SWASH (School Water, Sanitation and Hygiene) is a governmental educational package designed to teach basic water and sanitation practices to children in Tanzania. During our SWASH sessions, we encourage the active participation of students by creating fun activities that aid learning. When our lesson starts, the whole classroom becomes full of laughter, catch phrases and the cheerful voices of students as the SWASH club members (aged 4-6) learn about hygiene with songs, games and dramas. The idea behind SWASH club is that the children who attend will become ambassadors for positive change, and teach the rest of the school and their families about good personal and food hygiene.
The students who attend our SWASH lessons have demonstrated that they have a thorough understanding of the aims and objectives of the lessons, and have the confidence and enthusiasm to spread the good hygiene message throughout the school and the wider community. “A lot of children have applied what they have learned in their SWASH lessons in their homes. They are teaching their friends and family what they’ve learned [about good sanitation and hygiene practises] which leads to a long-term benefit for whole community” says Mr. Faustino, Headmaster of Peluhanda Primary School.
SWASH members also learn teamwork, leadership and teaching skills, and are given the opportunity to demonstrate these newly acquired skills during our Action Days. On our first Action day, the students performed three songs and a drama about teeth brushing with astonishing confidence in front of 200 community members.
In addition to the SWASH club, we believe that the construction of a female-specific latrine block at Peluhanda Primary school, in cooperation with SHIPO and the local community, will contribute to the quality of education received in Peluhanda. Prior to the construction of the toilet, Peluhanda Primary School only had unisex latrines for students. They were unable to offer adequate privacy to students and reduced the number of female students attending school, particularly once they start menstruating. The new female-specific latrines give females the privacy they require and offers a hygienic environment to incinerate any waste products. Through the construction of the new toilet block we hope that female attendance rates at the primary school will rise, leading to an increase in educational attainment for females and in the long term this will contribute to greater future employment prospects for the women of Peluhanda.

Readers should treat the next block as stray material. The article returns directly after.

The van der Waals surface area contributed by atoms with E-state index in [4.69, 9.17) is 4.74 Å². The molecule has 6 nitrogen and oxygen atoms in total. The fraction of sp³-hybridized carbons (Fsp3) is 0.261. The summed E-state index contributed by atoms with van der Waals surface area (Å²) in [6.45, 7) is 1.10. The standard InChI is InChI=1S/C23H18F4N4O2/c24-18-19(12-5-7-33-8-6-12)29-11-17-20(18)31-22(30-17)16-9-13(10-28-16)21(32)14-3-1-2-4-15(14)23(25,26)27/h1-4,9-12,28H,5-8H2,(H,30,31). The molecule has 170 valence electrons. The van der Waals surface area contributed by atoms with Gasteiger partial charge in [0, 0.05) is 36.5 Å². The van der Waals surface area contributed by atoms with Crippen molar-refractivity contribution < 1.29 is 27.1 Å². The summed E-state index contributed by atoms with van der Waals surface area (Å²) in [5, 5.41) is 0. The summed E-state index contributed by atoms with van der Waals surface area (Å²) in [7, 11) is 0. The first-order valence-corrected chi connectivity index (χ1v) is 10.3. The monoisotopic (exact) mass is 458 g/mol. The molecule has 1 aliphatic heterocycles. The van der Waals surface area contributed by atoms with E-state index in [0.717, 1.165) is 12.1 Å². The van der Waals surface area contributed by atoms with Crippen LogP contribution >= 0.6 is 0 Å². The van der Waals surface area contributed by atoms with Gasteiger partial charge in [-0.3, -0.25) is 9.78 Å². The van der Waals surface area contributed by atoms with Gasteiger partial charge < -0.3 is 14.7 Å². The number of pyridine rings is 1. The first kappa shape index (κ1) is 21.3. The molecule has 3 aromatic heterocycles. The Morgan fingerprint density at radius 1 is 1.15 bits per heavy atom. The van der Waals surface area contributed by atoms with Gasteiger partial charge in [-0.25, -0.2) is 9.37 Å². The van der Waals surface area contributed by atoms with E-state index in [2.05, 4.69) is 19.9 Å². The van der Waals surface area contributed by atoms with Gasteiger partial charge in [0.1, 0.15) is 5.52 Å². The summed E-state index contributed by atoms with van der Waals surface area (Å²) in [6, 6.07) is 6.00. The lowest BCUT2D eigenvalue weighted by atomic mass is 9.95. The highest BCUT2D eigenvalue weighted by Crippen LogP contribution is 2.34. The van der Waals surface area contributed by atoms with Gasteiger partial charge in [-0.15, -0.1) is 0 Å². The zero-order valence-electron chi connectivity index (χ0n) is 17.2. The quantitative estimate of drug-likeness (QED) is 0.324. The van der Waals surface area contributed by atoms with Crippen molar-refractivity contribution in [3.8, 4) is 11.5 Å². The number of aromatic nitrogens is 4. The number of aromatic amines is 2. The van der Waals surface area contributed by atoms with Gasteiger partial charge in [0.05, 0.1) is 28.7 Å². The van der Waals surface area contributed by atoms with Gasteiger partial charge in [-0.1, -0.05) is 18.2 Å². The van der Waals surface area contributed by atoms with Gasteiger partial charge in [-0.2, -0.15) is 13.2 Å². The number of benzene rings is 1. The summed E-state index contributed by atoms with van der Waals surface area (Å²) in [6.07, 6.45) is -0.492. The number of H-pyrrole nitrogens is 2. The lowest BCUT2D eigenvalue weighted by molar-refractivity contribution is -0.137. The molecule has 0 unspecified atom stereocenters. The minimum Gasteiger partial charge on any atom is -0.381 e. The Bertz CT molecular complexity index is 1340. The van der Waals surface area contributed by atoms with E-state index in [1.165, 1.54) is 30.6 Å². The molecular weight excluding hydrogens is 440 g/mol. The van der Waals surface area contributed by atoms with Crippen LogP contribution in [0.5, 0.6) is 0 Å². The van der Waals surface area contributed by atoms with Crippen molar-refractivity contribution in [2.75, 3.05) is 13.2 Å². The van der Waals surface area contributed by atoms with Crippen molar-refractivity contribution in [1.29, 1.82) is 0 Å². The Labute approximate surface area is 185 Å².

When delivering our SWASH sessions at Peluhanda Primary School, we noticed that there was a lot of litter on the school grounds. Although students cleaned the interior of the school every morning, the outside environment was not maintained to same level. A clean environment is conducive to a quality learning environment by reducing germs and disease, therefore we came up with the idea of supporting the students to construct rubbish bins. Together we built six bins, which we have already observed making an impact on litter levels at the school.
Although the primary focus of our SWASH project in Peluhanda is to improve health and hygiene in the community, the project is intrinsically linked to quality of education, too. Without good health it is difficult to receive quality education, and a lack of quality education can make it more difficult to stay in good health. This is why our SWASH lessons are so important. And it’s important to remember that education is never one way. Not only have we delivered an educational programme in Peluhanda, but we as volunteers have received an education in return. From our home stay families, our project partner, and the fantastic Head Teacher at Peluhanda Primary School, Mr Faustino, we have learned so much about the importance of community support and partnership working, and for many of the international Venturers we have also learned about a brand new culture and way of life – all of which we intend to take home with us as we return to our homes as Active Citizens and ambassadors for positive change in our own communities.
By Alex and Shohei – Alpha Two
Photography by: Steve Freeman